Hades heard the ruckus and instantly appeared in front of her. He ordered his monsters to seize Andreia. They marched behind Hades to his dungeons. The monsters threw Andreia violently to the floor like rag doll. Hades knew what she wanted and like Athena forewarned her he offered her a deal. He told her she could leave without the lyre and she would leave on the same risky path she came. Or, she could be locked away in Tartus with the Titans for ten years and, if she survived she would be free to take the lyre back home to her father and he would personally escort her. She decided it was too late to turn back and took Hades’ offer of spending ten years with Titans.
Hades was thrilled she chose his devious option. He confiscated all of her weapons, armor and lyre and took her down to the depths of the underworld, to Tartus, and bound her in the same bitter chains the Titans were eternally bound in. Once Hades was sure Andreia was secured, he traveled to find Athena and Apollo and silently gave them the gifts they had given their daughter only months before. He left with an arrogant smirk before any questions could be asked. Apollo was enraged; his stormy words tore through the sky as he blamed Athena for the death of their daughter.
For the next ten years Andreia was tortured but to her it was worth it as long as she got to bring the lyre back to her father and make the gods proud. The entire time Andreia was in Tartus her parents believed her dead and did not speak a single word each other because Apollo was still angry and resentful because towards Athena for her seemingly naive decision.
At last, after ten years of suffering for all involved, apart from the one behind it all, Andreia was released. With the skin around her wrists and ankles burned, cut and bruised from the chains Hades took her home to Crete. He had since been exiled from the island and could not return so instead of taking her directly to her house, he left her at the edge of the island with only a sword and the lyre she worked so hard for. Once again he left with an all knowing smirk.
She was left to trudge home, the blackness of the night concealing everything around her. Carefully she felt before taking each step, halfway home she sat down to rest her tired legs. The sun was beginning to rise, covering the earth with a pale pink blanket. Taking in her surroundings, she saw a serpent like head slowly rise up, then two, then three. They rose up and up and up. Recognizing it has the Lernaean Hydra, she realized why Hades was wearing his signature smirk; he had summoned the hydra here. Knowing the only way to kill it was to plunge the sword deep into its throat without touching or inhaling its poisonous breath, she contemplated how to go about slaying it.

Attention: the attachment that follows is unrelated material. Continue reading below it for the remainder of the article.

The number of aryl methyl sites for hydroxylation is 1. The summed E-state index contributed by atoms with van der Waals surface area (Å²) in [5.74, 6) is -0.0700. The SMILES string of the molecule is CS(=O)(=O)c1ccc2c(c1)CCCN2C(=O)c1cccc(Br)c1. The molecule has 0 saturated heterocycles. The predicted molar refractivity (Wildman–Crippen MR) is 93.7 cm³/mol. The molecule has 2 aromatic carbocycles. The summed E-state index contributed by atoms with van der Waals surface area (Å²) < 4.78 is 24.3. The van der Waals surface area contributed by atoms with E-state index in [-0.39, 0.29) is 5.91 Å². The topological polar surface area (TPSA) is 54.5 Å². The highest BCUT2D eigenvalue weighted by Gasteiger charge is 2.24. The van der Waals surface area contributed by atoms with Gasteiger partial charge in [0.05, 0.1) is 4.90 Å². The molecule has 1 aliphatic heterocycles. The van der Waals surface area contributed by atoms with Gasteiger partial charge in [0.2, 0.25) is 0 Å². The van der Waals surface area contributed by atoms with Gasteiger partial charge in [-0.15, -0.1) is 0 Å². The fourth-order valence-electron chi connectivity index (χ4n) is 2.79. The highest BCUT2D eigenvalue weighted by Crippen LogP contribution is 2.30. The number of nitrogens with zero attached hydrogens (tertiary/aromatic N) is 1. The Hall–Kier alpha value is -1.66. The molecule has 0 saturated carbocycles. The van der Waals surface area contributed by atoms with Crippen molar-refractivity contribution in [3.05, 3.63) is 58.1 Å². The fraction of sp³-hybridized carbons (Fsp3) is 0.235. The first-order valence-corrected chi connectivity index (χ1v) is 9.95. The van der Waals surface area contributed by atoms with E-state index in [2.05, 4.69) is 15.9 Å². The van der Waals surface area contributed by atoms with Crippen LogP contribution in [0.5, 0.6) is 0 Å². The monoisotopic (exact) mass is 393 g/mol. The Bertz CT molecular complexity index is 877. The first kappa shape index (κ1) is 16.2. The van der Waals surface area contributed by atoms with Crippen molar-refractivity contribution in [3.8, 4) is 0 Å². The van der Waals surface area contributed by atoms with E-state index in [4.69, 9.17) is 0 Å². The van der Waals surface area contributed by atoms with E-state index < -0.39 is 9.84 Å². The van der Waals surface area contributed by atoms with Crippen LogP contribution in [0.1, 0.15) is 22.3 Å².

Andreia charged at it with sword in hand and leaped up to put the sword down its throat but instead sliced off one of the heads. In its place grew two more. The creature reeled all four heads back and swept them in her direction, knocking her off of her feet and throwing her into a tree cutting up the side of her face. Blood dripping down her face and neck and anger boiling her blood, she charged at the monster once again determined to hit her target this time. She was not about to let a glorified snake get in her way after coming this far. As she felt the sword slip down the throat of the first head, she jumped back and watched the body fall with a thud that shook the ground. Proudly she stomped away from the body and sprinted the rest of the way home.
Around noon she arrived home beaten, bloody and bruised. Her father was facing away from her when she first saw him. Quietly she snuck up behind him and tapped him on the shoulder. When he turned around she presented him with the lyre at last. He pulled her into a hug, relieved she was not dead and proud of her for completing her first quest. She had successfully returned music to the worlds.
If you're interested in learning more about Greek Mythology check out the library's Gods, Goddesses and Mythology database.
Image Credit Giorgos~ on Flickr.
In a broken world
Grey and void of hope
Tears hit the dust
For they are no more
Many are hopeless
They can’t see the light
But as for me
I see differently
For I see rainbows in the road
Made from the dust of dreams
Dropped from the minds and thoughts of those
Who left them all behind.
I see memories
All but forgotten
Just a small taste
Of what it once was
Hopes long abandoned
Dropped into the dirt
And as for me?
I see differently
For I see hope that will not die
No matter where it lies
Given back to all the people
This is where it will thrive
Image Credit: Laura D. Whitehead on Flickr